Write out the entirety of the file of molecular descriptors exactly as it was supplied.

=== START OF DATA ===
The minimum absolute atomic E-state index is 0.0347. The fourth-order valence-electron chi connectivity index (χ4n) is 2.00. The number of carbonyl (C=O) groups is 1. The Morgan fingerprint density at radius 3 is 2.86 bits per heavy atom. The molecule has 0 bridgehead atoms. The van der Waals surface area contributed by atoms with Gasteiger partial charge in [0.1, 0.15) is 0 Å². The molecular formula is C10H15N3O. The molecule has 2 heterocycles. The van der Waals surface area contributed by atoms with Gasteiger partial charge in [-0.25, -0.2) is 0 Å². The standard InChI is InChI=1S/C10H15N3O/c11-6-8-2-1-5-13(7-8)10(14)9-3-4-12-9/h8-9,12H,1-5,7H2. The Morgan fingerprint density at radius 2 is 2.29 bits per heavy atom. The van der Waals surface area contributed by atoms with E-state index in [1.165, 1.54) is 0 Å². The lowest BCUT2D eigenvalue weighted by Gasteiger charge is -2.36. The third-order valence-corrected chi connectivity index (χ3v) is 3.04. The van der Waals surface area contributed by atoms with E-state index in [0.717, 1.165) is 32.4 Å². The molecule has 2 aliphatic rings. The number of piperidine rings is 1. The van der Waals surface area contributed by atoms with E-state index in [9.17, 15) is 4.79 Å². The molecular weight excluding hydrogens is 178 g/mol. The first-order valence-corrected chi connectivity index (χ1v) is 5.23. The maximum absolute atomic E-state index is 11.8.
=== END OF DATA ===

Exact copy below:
The minimum absolute atomic E-state index is 0.0347. The fourth-order valence-electron chi connectivity index (χ4n) is 2.00. The number of carbonyl (C=O) groups is 1. The Morgan fingerprint density at radius 3 is 2.86 bits per heavy atom. The molecule has 0 bridgehead atoms. The van der Waals surface area contributed by atoms with Gasteiger partial charge in [0.1, 0.15) is 0 Å². The molecular formula is C10H15N3O. The molecule has 2 heterocycles. The van der Waals surface area contributed by atoms with Gasteiger partial charge in [-0.25, -0.2) is 0 Å². The standard InChI is InChI=1S/C10H15N3O/c11-6-8-2-1-5-13(7-8)10(14)9-3-4-12-9/h8-9,12H,1-5,7H2. The Morgan fingerprint density at radius 2 is 2.29 bits per heavy atom. The van der Waals surface area contributed by atoms with E-state index in [1.165, 1.54) is 0 Å². The lowest BCUT2D eigenvalue weighted by Gasteiger charge is -2.36. The third-order valence-corrected chi connectivity index (χ3v) is 3.04. The van der Waals surface area contributed by atoms with E-state index in [0.717, 1.165) is 32.4 Å². The molecule has 2 aliphatic rings. The number of piperidine rings is 1. The van der Waals surface area contributed by atoms with E-state index in [9.17, 15) is 4.79 Å². The molecular weight excluding hydrogens is 178 g/mol. The first-order valence-corrected chi connectivity index (χ1v) is 5.23. The maximum absolute atomic E-state index is 11.8.